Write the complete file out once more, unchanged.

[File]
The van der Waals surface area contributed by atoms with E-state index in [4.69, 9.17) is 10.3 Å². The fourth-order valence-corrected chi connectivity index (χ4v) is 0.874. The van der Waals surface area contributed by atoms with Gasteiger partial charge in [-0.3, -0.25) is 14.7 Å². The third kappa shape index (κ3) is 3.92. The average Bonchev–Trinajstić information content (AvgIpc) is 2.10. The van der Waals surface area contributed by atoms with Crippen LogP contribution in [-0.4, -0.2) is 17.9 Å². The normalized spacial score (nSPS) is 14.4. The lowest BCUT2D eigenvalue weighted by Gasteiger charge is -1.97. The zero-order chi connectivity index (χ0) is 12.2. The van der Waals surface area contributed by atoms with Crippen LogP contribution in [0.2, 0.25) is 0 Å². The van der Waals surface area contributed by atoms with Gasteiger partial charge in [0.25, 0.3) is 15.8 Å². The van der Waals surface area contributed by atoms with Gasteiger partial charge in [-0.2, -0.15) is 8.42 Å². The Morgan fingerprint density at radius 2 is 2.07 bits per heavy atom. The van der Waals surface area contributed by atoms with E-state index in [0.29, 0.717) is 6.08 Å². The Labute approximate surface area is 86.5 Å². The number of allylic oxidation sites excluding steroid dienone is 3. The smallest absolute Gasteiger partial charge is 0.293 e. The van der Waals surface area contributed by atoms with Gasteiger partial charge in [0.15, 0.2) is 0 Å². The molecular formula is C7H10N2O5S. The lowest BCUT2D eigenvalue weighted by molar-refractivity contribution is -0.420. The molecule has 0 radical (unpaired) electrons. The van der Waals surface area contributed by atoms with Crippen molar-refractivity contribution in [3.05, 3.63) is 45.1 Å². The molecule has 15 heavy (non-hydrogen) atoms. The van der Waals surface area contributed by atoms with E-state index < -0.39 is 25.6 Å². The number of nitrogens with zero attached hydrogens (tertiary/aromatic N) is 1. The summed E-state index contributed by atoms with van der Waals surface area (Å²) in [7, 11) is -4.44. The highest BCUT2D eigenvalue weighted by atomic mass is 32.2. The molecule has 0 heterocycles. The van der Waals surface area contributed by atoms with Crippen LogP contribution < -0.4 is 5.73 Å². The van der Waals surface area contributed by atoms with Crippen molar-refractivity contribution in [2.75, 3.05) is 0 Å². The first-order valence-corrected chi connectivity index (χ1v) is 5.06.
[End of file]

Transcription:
The van der Waals surface area contributed by atoms with E-state index in [4.69, 9.17) is 10.3 Å². The fourth-order valence-corrected chi connectivity index (χ4v) is 0.874. The van der Waals surface area contributed by atoms with Gasteiger partial charge in [-0.3, -0.25) is 14.7 Å². The third kappa shape index (κ3) is 3.92. The average Bonchev–Trinajstić information content (AvgIpc) is 2.10. The van der Waals surface area contributed by atoms with Crippen LogP contribution in [-0.4, -0.2) is 17.9 Å². The normalized spacial score (nSPS) is 14.4. The lowest BCUT2D eigenvalue weighted by Gasteiger charge is -1.97. The zero-order chi connectivity index (χ0) is 12.2. The van der Waals surface area contributed by atoms with Crippen LogP contribution in [0.2, 0.25) is 0 Å². The van der Waals surface area contributed by atoms with Gasteiger partial charge in [0.25, 0.3) is 15.8 Å². The van der Waals surface area contributed by atoms with Gasteiger partial charge in [-0.2, -0.15) is 8.42 Å². The Morgan fingerprint density at radius 2 is 2.07 bits per heavy atom. The van der Waals surface area contributed by atoms with E-state index in [0.29, 0.717) is 6.08 Å². The Labute approximate surface area is 86.5 Å². The number of allylic oxidation sites excluding steroid dienone is 3. The smallest absolute Gasteiger partial charge is 0.293 e. The van der Waals surface area contributed by atoms with Gasteiger partial charge in [0.15, 0.2) is 0 Å². The molecular formula is C7H10N2O5S. The lowest BCUT2D eigenvalue weighted by molar-refractivity contribution is -0.420. The molecule has 0 radical (unpaired) electrons. The van der Waals surface area contributed by atoms with Crippen molar-refractivity contribution in [3.05, 3.63) is 45.1 Å². The molecule has 15 heavy (non-hydrogen) atoms. The van der Waals surface area contributed by atoms with E-state index < -0.39 is 25.6 Å². The number of nitrogens with zero attached hydrogens (tertiary/aromatic N) is 1. The summed E-state index contributed by atoms with van der Waals surface area (Å²) in [7, 11) is -4.44. The highest BCUT2D eigenvalue weighted by atomic mass is 32.2. The molecule has 0 heterocycles. The van der Waals surface area contributed by atoms with Crippen LogP contribution < -0.4 is 5.73 Å². The van der Waals surface area contributed by atoms with Crippen molar-refractivity contribution in [2.75, 3.05) is 0 Å². The first-order valence-corrected chi connectivity index (χ1v) is 5.06.